Oneida County residents are lucky, she said, because there are low-cost programs out there to help people, such as Stevens-Swan Human Society.
“There are low-cost options out there,” Nickerson said. “A majority of them are tied to income, but they are out there.”
Oneida resident Ron Demauro is looking to set up a TNR program in the city of Oneida. He had approached Nickerson last year, she said, to see if she could extend the R-CATS program into Oneida.
“I don’t know what the program will look like, but Ron asked if I would be an advisor and I’m happy to do that,” Nickerson said. “Anything I can do to help them avoid some of the pitfalls and setbacks R-Cats encountered trying to get the program running.”
For the last 10 years, Demauro has been working with a Siberian husky rescue operation owned by his cousin Jim Demauro. He felt the need to branch out into cats after the need became apparent in the city of Oneida.
“The issue needs to be addressed and I’m stepping up to the plate to see what we can do to help out,” Ron Demauro said.
Ron Demauro is currently working with Nickerson to get all the paperwork to establish a 501c3 non-profit organization by the name of “Madison County Cat Coalition”.
After getting established and getting some fundraising under their belt, Demauro said the first step would be to identify the local cat populations in the city of Oneida and trap-neuter-release the smaller colonies first before going after the larger ones to keep everything contained.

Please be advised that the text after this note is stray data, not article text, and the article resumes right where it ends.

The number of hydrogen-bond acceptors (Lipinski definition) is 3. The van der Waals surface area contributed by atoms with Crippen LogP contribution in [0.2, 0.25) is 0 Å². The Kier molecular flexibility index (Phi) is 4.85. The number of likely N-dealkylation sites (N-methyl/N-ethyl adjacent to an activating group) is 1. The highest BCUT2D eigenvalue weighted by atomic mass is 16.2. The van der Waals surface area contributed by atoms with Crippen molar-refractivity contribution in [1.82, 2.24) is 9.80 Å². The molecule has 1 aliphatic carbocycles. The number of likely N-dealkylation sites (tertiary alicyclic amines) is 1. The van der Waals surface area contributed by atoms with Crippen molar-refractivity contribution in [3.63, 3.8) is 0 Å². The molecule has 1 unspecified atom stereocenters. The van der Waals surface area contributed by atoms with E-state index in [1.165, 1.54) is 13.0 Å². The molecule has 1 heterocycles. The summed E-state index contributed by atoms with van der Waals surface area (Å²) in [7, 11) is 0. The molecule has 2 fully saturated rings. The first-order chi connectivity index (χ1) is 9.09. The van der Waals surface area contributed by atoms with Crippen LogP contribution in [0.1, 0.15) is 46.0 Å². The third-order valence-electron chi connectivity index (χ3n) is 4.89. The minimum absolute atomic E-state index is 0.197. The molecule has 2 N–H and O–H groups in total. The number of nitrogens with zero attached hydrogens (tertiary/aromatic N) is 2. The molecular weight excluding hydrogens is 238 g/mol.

Ron Demauro said after establishing a 501c3, he’d like to see about working with the city of Oneida.
At the end of the day, the issue surrounding wild cats isn’t one that just happened spontaneously — people are the cause. Ron Demauro said he knows of someone in the area who has had around 60 cats abandoned on their property for the last year, near their barn.
“As long as people view cats as disposable pets, you’re going to have this issue,” Nickerson said. “It’s sad, but I think it’s entrenched in society. Cats just aren’t valued as dogs are. Killing cats isn’t the answer. Rome was catch and kill for a very long time. And it didn’t work. It’s never going to work.”
The best way to support organizations like R-Cats is to make a tax-deductible donation, Nickerson said, and come to any event.
To learn more about TNR, visit alleycat.org/vacuumeffect
To learn more about R-Cats or how to help, visit their Facebook page at facebook.com/rcatsrome/
To help Ron Demauro and the Madison County Cat Coalition, a donation can be made to Paris Hill Cat Hospital in Paris to help cover costs of neutering and spaying. Paris Hill Cat Hospital can be reached at 315-737-7585.
There will be a spaghetti dinner fundraiser for the Madison County Cat Coalition on Sunday, Feb. 2 from 1 to 5 p.m. at Origlio’s Wagon Wheel in Oneida.
To learn more about finding low-cost animal care, visit humanesociety.org/resources/having-trouble-affording-veterinary-care